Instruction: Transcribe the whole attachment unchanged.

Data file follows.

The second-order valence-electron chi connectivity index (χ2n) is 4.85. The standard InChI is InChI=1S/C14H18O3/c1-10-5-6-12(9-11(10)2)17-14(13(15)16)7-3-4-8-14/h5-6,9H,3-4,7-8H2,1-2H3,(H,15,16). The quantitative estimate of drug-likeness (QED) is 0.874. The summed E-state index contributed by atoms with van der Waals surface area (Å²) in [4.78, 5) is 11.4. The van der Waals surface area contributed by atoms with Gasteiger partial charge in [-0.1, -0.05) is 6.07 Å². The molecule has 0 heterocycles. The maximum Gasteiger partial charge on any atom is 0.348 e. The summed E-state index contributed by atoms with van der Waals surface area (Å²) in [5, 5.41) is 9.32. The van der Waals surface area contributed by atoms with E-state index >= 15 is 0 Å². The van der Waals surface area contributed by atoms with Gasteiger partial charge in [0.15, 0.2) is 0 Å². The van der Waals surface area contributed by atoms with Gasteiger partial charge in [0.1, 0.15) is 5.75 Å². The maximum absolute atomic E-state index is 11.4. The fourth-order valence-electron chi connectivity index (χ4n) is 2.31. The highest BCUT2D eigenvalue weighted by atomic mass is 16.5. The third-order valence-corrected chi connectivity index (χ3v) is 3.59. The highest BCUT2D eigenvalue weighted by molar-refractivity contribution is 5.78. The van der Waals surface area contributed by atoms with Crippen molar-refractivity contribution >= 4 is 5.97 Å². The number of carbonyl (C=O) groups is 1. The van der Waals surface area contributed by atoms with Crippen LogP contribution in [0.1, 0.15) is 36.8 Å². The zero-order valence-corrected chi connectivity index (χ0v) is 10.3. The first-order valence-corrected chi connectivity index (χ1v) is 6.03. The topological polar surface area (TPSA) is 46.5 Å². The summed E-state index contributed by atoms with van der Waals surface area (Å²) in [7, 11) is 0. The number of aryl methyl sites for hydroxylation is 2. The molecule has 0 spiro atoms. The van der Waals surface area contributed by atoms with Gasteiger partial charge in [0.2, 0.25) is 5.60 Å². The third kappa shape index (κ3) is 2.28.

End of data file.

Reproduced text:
The second-order valence-electron chi connectivity index (χ2n) is 4.85. The standard InChI is InChI=1S/C14H18O3/c1-10-5-6-12(9-11(10)2)17-14(13(15)16)7-3-4-8-14/h5-6,9H,3-4,7-8H2,1-2H3,(H,15,16). The quantitative estimate of drug-likeness (QED) is 0.874. The summed E-state index contributed by atoms with van der Waals surface area (Å²) in [4.78, 5) is 11.4. The van der Waals surface area contributed by atoms with Gasteiger partial charge in [-0.1, -0.05) is 6.07 Å². The molecule has 0 heterocycles. The maximum Gasteiger partial charge on any atom is 0.348 e. The summed E-state index contributed by atoms with van der Waals surface area (Å²) in [5, 5.41) is 9.32. The van der Waals surface area contributed by atoms with E-state index >= 15 is 0 Å². The van der Waals surface area contributed by atoms with Gasteiger partial charge in [0.15, 0.2) is 0 Å². The van der Waals surface area contributed by atoms with Gasteiger partial charge in [0.1, 0.15) is 5.75 Å². The maximum absolute atomic E-state index is 11.4. The fourth-order valence-electron chi connectivity index (χ4n) is 2.31. The highest BCUT2D eigenvalue weighted by atomic mass is 16.5. The third-order valence-corrected chi connectivity index (χ3v) is 3.59. The highest BCUT2D eigenvalue weighted by molar-refractivity contribution is 5.78. The van der Waals surface area contributed by atoms with Crippen molar-refractivity contribution >= 4 is 5.97 Å². The number of carbonyl (C=O) groups is 1. The van der Waals surface area contributed by atoms with Crippen LogP contribution in [0.1, 0.15) is 36.8 Å². The zero-order valence-corrected chi connectivity index (χ0v) is 10.3. The first-order valence-corrected chi connectivity index (χ1v) is 6.03. The topological polar surface area (TPSA) is 46.5 Å². The summed E-state index contributed by atoms with van der Waals surface area (Å²) in [7, 11) is 0. The number of aryl methyl sites for hydroxylation is 2. The molecule has 0 spiro atoms. The van der Waals surface area contributed by atoms with Gasteiger partial charge in [0.2, 0.25) is 5.60 Å². The third kappa shape index (κ3) is 2.28.